International fund managers are continuing to target the burgeoning Australian market, with a large number of managers believed to be interested in buying Axiom Funds Management and Merrill Lynch (Australia) promising new institutional asset management offerings next year.
Axiom, which is owned by the New South Wales state government and runs a full range of management activities with A$17 billion (U.S. $13.9 billion) under management, is receiving interest from many international managers, including some in joint ventures with local managers.
Richard Darke, managing director of Fidelity Institutional Asset Management, Sydney, said most international managers would have been sniffing around Axiom, before the information memorandum was issued.
He said his group had looked at Axiom but it was most unlikely that Fidelity would be interested; Fidelity traditionally has expanded by growing its own business.
But while the bidding on Axiom is being watched closely, other managers aren't standing still in the search for new assets.
Merrill Lynch, following the Nov. 12 announcement of its A$17 million offer for listed stockbroker group McIntosh Securities, Melbourne, has unveiled plans to enter the institutional funds business in Australia through Merrill Lynch Asset Management, which now includes recently acquired asset manager Hotchkis and Wiley, Los Angeles.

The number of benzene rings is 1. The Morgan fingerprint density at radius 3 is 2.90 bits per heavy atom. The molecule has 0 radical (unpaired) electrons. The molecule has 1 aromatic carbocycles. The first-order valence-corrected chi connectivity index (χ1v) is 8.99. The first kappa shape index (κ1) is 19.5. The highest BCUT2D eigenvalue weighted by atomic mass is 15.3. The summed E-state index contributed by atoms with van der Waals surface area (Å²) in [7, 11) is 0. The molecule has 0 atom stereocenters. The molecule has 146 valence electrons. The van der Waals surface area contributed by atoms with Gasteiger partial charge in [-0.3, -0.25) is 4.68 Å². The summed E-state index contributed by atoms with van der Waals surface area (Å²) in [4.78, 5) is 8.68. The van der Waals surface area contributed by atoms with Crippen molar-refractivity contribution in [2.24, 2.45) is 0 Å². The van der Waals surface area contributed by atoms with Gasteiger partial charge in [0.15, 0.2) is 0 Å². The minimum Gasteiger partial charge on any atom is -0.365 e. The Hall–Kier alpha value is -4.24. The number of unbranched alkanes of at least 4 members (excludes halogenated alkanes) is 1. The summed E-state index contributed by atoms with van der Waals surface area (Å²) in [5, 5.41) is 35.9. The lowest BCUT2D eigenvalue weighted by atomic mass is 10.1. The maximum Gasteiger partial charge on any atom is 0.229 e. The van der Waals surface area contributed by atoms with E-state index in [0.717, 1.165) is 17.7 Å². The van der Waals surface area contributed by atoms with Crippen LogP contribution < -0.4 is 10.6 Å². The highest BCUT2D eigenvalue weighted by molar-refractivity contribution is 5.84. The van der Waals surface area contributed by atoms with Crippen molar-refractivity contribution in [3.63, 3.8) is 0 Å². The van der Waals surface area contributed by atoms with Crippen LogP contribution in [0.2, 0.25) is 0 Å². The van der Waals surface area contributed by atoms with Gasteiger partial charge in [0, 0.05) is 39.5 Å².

Michael Davis, managing director of Merrill Lynch (Australia) Pty. Ltd., Sydney, said his group would be offering local institutions and superannuation funds a range of new global products, both pooled funds and separate accounts.
Mr. Davis has been briefing asset consultants in Melbourne and Sydney on the new offerings, accompanied by Hotchkis and Wiley's director of marketing, Donald Steinburg.
If the acquisition of McIntosh goes through, the Australian operations will become a much more significant part of the Merrill Lynch group, probably ranking after the United States, Europe and Japan as a regional contributor.
Meanwhile, German-owned Deutsche Morgan Grenfell has indicated it is looking to make a place for itself in Australian funds management after moving to change the name of its subsidiary stockbroking and retail financial products group from Bain & Co., Sydney, to Deutsche Morgan Grenfell.
Meanwhile, Commonwealth Funds Management, Canberra, which manages about A$8 billion (U.S.$6.5 billion), mainly for commonwealth government superannuation funds, is in the final stages of its sale. However, reports suggest the last four tenderers are all Australian groups.
There are still two overseas buyers interested in CFM's asset institutional consulting business - Frank Russell Co. and Towers, Perrin - although a management buy-out is believed to be favored.